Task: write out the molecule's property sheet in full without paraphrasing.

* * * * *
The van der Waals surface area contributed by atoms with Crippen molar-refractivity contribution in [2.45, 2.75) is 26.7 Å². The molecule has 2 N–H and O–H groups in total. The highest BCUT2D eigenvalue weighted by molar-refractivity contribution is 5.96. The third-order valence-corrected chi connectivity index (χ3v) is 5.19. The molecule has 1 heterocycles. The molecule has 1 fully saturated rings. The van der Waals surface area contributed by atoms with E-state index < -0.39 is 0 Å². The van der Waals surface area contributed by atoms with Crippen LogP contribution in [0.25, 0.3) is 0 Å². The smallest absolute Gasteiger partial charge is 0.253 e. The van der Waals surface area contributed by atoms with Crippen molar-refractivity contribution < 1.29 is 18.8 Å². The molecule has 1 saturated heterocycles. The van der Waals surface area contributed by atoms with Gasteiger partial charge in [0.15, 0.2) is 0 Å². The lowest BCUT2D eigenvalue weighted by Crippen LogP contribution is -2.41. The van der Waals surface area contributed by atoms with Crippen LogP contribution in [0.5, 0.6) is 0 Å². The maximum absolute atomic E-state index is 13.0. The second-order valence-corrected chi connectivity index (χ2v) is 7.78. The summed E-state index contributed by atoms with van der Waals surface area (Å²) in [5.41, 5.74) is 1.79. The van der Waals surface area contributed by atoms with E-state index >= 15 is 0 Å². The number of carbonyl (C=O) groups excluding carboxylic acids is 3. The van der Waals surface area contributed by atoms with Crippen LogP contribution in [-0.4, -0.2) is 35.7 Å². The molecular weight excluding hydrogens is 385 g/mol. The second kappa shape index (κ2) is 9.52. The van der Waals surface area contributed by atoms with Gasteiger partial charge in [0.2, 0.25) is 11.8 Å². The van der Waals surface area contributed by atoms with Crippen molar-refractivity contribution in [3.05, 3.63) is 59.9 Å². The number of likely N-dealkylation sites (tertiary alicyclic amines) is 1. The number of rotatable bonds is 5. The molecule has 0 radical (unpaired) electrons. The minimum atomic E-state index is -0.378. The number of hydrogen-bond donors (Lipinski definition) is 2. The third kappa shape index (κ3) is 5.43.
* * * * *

The van der Waals surface area contributed by atoms with Crippen molar-refractivity contribution in [2.45, 2.75) is 26.7 Å². The molecule has 2 N–H and O–H groups in total. The highest BCUT2D eigenvalue weighted by molar-refractivity contribution is 5.96. The third-order valence-corrected chi connectivity index (χ3v) is 5.19. The molecule has 1 heterocycles. The molecule has 1 fully saturated rings. The van der Waals surface area contributed by atoms with E-state index < -0.39 is 0 Å². The van der Waals surface area contributed by atoms with Crippen LogP contribution in [0.25, 0.3) is 0 Å². The smallest absolute Gasteiger partial charge is 0.253 e. The van der Waals surface area contributed by atoms with Crippen molar-refractivity contribution < 1.29 is 18.8 Å². The molecule has 1 saturated heterocycles. The van der Waals surface area contributed by atoms with Gasteiger partial charge in [0.15, 0.2) is 0 Å². The lowest BCUT2D eigenvalue weighted by Crippen LogP contribution is -2.41. The van der Waals surface area contributed by atoms with Crippen LogP contribution in [0.5, 0.6) is 0 Å². The maximum absolute atomic E-state index is 13.0. The second-order valence-corrected chi connectivity index (χ2v) is 7.78. The summed E-state index contributed by atoms with van der Waals surface area (Å²) in [5.41, 5.74) is 1.79. The van der Waals surface area contributed by atoms with E-state index >= 15 is 0 Å². The number of carbonyl (C=O) groups excluding carboxylic acids is 3. The van der Waals surface area contributed by atoms with Crippen LogP contribution in [-0.4, -0.2) is 35.7 Å². The molecular weight excluding hydrogens is 385 g/mol. The second kappa shape index (κ2) is 9.52. The van der Waals surface area contributed by atoms with Gasteiger partial charge in [0.2, 0.25) is 11.8 Å². The van der Waals surface area contributed by atoms with Crippen molar-refractivity contribution in [3.05, 3.63) is 59.9 Å². The number of likely N-dealkylation sites (tertiary alicyclic amines) is 1. The number of rotatable bonds is 5. The molecule has 0 radical (unpaired) electrons. The minimum atomic E-state index is -0.378. The number of hydrogen-bond donors (Lipinski definition) is 2. The third kappa shape index (κ3) is 5.43.